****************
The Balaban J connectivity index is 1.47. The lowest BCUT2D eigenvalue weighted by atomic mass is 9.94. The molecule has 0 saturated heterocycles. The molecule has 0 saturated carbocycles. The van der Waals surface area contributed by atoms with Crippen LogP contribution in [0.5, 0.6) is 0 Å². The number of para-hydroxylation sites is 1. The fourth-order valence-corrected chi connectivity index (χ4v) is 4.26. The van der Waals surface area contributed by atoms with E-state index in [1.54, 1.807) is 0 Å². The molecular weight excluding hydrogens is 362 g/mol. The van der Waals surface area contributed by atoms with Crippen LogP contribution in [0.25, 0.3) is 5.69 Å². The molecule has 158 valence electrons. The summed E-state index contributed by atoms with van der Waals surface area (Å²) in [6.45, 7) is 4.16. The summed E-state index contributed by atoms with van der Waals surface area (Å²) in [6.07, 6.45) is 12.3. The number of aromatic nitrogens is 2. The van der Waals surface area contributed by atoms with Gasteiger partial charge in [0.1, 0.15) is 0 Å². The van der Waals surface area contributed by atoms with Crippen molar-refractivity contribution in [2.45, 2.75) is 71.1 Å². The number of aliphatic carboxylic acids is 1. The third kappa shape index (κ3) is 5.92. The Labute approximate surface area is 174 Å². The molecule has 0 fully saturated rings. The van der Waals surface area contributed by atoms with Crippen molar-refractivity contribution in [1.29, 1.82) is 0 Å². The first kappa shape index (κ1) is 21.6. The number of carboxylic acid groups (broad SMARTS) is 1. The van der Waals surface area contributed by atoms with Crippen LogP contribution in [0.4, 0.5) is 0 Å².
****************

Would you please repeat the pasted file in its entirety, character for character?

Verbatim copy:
The Balaban J connectivity index is 1.47. The lowest BCUT2D eigenvalue weighted by atomic mass is 9.94. The molecule has 0 saturated heterocycles. The molecule has 0 saturated carbocycles. The van der Waals surface area contributed by atoms with Crippen LogP contribution in [0.5, 0.6) is 0 Å². The number of para-hydroxylation sites is 1. The fourth-order valence-corrected chi connectivity index (χ4v) is 4.26. The van der Waals surface area contributed by atoms with E-state index in [1.54, 1.807) is 0 Å². The molecular weight excluding hydrogens is 362 g/mol. The van der Waals surface area contributed by atoms with Crippen LogP contribution in [0.25, 0.3) is 5.69 Å². The molecule has 158 valence electrons. The summed E-state index contributed by atoms with van der Waals surface area (Å²) in [6.45, 7) is 4.16. The summed E-state index contributed by atoms with van der Waals surface area (Å²) in [6.07, 6.45) is 12.3. The number of aromatic nitrogens is 2. The van der Waals surface area contributed by atoms with Gasteiger partial charge in [0.1, 0.15) is 0 Å². The van der Waals surface area contributed by atoms with Crippen molar-refractivity contribution in [2.45, 2.75) is 71.1 Å². The number of aliphatic carboxylic acids is 1. The third kappa shape index (κ3) is 5.92. The Labute approximate surface area is 174 Å². The molecule has 0 fully saturated rings. The van der Waals surface area contributed by atoms with Crippen molar-refractivity contribution in [1.29, 1.82) is 0 Å². The first kappa shape index (κ1) is 21.6. The number of carboxylic acid groups (broad SMARTS) is 1. The van der Waals surface area contributed by atoms with Crippen LogP contribution in [0.4, 0.5) is 0 Å².